"Victoria Park was set aside as a square when Lewis Burwell surveyed the original town plan for Brantford in 1830. The square was first landscaped as a formal park in 1861. The plans were prepared by John Turner, a local architect who designed many significant Brantford buildings, including the Brant County court house, Zion United Church and Park Baptist Church, which face the square. In recognition of Upper Canada's link to Britain, Turner's plan was based on the configuration of the Union Jack.

In 1886, the bronze and granite Joseph Brant Memorial was unveiled in the centre of the square. One of the first pieces of statuary of its kind in North America, the memorial to Joseph Brant and the Six Nations Confederacy was sculpted by Percy Wood, winner of the international competition.

In 1892, the granite drinking fountain was located to the west of the memorial at the Market Steet entrance to the park. This fountain was donated by J. K. Osborne, who was a vice-president of A. Harris, Son & Co. and Massey-Harris Co. Ltd., forerunners of Massey-Ferguson Ltd.

Victoria Park was designated under the The Ontario Heritage Act by Brantford City Council on September 22, 1986, as having architectural and historic importance."






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Joseph Brant Monument.


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Handwritten letters of Joseph Brant

--:  Notes from history  :--

The following links are images of items offered for sale on Ebay; these three letters are dated 1801, 1803 and 1805.


On Dedication of a Memorial to Joseph Brant

by E. Pauline Johnson  -  Tekahionwake



Emily Pauline Johnson


March 10, 1861 - March 7, 1913


  Click to Enlarge in same frame

Joseph Brant Monument Unveiling

October 13, 1886


Young Canada with mighty force sweeps on

To gain in power and strength before the dawn

That brings another era, when the sun

Shall rise again, but sadly shine upon

Her Indian graves and Indian memories.

For as the carmine in the twilight skies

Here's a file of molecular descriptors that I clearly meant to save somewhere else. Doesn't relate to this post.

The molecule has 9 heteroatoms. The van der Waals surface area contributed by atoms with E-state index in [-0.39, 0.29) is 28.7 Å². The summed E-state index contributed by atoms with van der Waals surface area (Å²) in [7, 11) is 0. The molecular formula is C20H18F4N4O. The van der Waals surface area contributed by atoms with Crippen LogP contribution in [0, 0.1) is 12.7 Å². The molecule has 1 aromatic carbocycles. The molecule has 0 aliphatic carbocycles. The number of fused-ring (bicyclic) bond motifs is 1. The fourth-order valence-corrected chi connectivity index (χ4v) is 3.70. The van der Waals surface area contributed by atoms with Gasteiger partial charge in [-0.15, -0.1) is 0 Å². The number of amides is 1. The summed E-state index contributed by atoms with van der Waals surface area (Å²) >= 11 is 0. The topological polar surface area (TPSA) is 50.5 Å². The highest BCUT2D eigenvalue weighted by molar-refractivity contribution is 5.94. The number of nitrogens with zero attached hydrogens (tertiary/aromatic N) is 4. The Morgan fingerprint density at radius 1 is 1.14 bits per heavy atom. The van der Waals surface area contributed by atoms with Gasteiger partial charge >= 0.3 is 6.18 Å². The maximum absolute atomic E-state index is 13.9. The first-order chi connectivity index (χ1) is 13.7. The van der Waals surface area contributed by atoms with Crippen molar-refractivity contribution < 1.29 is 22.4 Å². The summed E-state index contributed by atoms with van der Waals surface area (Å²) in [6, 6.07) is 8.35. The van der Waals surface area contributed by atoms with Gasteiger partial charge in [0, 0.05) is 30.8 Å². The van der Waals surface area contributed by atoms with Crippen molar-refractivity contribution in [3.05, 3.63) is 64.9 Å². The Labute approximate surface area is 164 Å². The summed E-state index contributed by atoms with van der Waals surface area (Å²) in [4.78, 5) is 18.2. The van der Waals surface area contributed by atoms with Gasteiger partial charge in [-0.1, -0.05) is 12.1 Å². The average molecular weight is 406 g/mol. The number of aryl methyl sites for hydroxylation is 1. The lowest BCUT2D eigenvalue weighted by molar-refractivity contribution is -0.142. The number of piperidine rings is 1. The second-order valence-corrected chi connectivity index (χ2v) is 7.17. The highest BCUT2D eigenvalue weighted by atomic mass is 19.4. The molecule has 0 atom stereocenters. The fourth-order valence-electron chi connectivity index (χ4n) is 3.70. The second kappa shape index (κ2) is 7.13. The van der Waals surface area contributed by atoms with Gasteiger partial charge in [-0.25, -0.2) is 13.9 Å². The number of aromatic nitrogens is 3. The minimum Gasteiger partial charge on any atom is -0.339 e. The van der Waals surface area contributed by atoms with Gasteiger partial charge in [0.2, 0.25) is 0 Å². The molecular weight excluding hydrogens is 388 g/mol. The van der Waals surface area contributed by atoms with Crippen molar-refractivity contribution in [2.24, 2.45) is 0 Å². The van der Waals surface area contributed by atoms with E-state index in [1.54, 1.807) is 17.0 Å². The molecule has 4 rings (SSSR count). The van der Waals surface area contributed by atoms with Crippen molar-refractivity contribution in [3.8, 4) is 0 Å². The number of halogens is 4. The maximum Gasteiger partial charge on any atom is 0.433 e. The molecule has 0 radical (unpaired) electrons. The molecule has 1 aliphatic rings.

Will fade as night comes on, as fades the race

That unto Might and doubtful Right gives place.

And as white clouds float hurriedly and high

Across the crimson of a sunset sky

Altho' their depths are foamy as the snow

Their beauty lies in their vermillion glow.

So, Canada, thy plumes were hardly won

Without allegiance from thy Indian son.

Thy glories, like the cloud, enhance their charm

With red reflections from the Mohawk's arm.

Then meet we as one common brotherhood

In peace and love, with purpose understood

To lift a lasting tribute to the name

Of Brant, who linked his own with Britain's fame.

Who bade his people leave their Valley Home

Where nature her fairest aspects shone,

Where rolls the Mohawk River and the land

Is blest with every good from Heaven's hand,

To sweep the tide of home affections back

And love the land where waves the Union Jack.

What tho' that home no longer ours?  Today

The Six Red Nations have their Canada.

And rest we here, no cause for us to rise

To seek protection under other skies.

Encircling us an arm both true and brave

Extends from far across the great salt wave.

Tho' but a woman's arm, 'tis firm, and strong

Enough to guard us from all fear of wrong,

An arm on which all British subjects lean --

The loving hand of England's noble Queen.




October 8th, 1886  


449 Mt. Pleasant Rd.     Brantford  ON    Canada     N3T 5L5